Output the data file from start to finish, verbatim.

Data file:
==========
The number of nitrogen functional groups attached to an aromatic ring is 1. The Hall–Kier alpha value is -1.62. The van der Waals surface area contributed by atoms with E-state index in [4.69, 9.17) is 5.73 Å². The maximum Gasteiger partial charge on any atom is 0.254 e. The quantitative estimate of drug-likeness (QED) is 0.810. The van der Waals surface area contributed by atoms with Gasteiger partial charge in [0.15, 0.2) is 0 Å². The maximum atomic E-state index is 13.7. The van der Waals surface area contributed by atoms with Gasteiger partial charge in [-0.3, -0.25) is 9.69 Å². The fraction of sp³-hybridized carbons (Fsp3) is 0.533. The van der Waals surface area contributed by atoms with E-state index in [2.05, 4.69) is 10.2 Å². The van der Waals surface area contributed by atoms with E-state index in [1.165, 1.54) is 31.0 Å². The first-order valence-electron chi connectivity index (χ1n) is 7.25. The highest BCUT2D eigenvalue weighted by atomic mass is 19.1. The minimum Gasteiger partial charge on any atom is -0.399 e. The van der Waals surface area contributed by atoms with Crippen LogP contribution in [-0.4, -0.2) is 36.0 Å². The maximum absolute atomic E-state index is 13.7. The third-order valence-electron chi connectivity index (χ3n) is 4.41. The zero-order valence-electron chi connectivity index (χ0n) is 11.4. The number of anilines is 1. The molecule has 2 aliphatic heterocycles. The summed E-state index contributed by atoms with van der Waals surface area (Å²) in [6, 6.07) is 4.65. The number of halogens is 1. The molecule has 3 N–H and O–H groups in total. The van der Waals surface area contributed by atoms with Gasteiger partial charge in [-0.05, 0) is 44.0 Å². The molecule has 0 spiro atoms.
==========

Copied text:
The number of nitrogen functional groups attached to an aromatic ring is 1. The Hall–Kier alpha value is -1.62. The van der Waals surface area contributed by atoms with E-state index in [4.69, 9.17) is 5.73 Å². The maximum Gasteiger partial charge on any atom is 0.254 e. The quantitative estimate of drug-likeness (QED) is 0.810. The van der Waals surface area contributed by atoms with Gasteiger partial charge in [0.15, 0.2) is 0 Å². The maximum atomic E-state index is 13.7. The van der Waals surface area contributed by atoms with Gasteiger partial charge in [-0.3, -0.25) is 9.69 Å². The fraction of sp³-hybridized carbons (Fsp3) is 0.533. The van der Waals surface area contributed by atoms with E-state index in [2.05, 4.69) is 10.2 Å². The van der Waals surface area contributed by atoms with E-state index in [1.165, 1.54) is 31.0 Å². The first-order valence-electron chi connectivity index (χ1n) is 7.25. The highest BCUT2D eigenvalue weighted by atomic mass is 19.1. The minimum Gasteiger partial charge on any atom is -0.399 e. The van der Waals surface area contributed by atoms with Crippen LogP contribution in [-0.4, -0.2) is 36.0 Å². The maximum absolute atomic E-state index is 13.7. The third-order valence-electron chi connectivity index (χ3n) is 4.41. The zero-order valence-electron chi connectivity index (χ0n) is 11.4. The number of anilines is 1. The molecule has 2 aliphatic heterocycles. The summed E-state index contributed by atoms with van der Waals surface area (Å²) in [6, 6.07) is 4.65. The number of halogens is 1. The molecule has 3 N–H and O–H groups in total. The van der Waals surface area contributed by atoms with Gasteiger partial charge in [-0.05, 0) is 44.0 Å². The molecule has 0 spiro atoms.